Iceland’s largest pension fund has praised the construction of its investment portfolios for resisting fluctuations in returns during the COVID-19 financial markets rout earlier this year, but warned the long-term impact of the pandemic is still unclear.
Lífeyrissjóður starfsmanna ríkisins (LSR) said the value of its portfolios was now higher than at the beginning of this year, following a return for the first five months of just over 3% for the fund as a whole.
At the end of 2019, LSR had total assets of ISK1.02trn (€6.6bn), according to its annual report.
In a commentary on its website, LSR said: “The strengths of LSR’s portfolios quickly became evident as the effects of the COVID-19 epidemic began to take hold in the world’s securities markets.”
The pension fund, whose funds pay over a third of all pensions and benefits distributed by Icelandic pension funds, credited its investment policies with laying the foundation for good asset distribution, both in terms of diversification across asset classes and between domestic and foreign markets.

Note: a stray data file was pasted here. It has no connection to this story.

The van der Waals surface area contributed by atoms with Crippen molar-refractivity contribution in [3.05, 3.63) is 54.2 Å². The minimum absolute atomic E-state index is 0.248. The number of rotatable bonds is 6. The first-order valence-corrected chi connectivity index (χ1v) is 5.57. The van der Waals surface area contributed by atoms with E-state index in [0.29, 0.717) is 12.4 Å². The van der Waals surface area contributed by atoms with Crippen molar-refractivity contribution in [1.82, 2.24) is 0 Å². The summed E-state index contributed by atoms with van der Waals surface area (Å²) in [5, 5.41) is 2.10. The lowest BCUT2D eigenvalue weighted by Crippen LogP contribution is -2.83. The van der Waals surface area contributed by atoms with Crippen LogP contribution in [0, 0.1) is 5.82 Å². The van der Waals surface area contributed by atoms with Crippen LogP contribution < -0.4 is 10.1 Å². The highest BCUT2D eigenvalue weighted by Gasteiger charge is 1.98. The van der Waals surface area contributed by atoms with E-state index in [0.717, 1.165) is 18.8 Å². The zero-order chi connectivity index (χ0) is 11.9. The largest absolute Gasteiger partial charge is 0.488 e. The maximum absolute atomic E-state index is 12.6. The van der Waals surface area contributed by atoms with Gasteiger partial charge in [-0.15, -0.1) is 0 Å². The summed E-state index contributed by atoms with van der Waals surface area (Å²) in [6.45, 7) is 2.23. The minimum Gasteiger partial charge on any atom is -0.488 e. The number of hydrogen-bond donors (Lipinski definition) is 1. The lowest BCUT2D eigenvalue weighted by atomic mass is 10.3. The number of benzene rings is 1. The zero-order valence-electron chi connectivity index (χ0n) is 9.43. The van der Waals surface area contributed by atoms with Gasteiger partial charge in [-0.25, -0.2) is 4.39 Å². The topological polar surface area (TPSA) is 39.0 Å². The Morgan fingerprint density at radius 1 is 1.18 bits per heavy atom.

This spreading of risk had significantly reduced fluctuations in returns, LSR said.
The pension fund also mentioned particular market developments which had worked in its favour during the months of high volatility in securities pricing.
Although there had been a sharp decline in global stock markets in February and March, especially those outside Iceland, the Icelandic currency’s exchange rate had weakened, LSR said.
“At the same time, the market value of domestic bonds increased, so the overall effect in the LSR portfolio could be said to have been less than was feared at the beginning of the epidemic,” it said.
Added to this, the pension fund said the turnaround in foreign equity markets in May lifted the value of LSR’s portfolios.
But the Reykjavik-based fund warned the outlook remained uncertain.
“What the long-term impact is, however, is still unclear as the global economy is still recovering from recent months’ events, and there is considerable uncertainty in global securities markets,” LSR said.
The Icelandic krona has fallen by around 14% so far this year against both the euro and the dollar.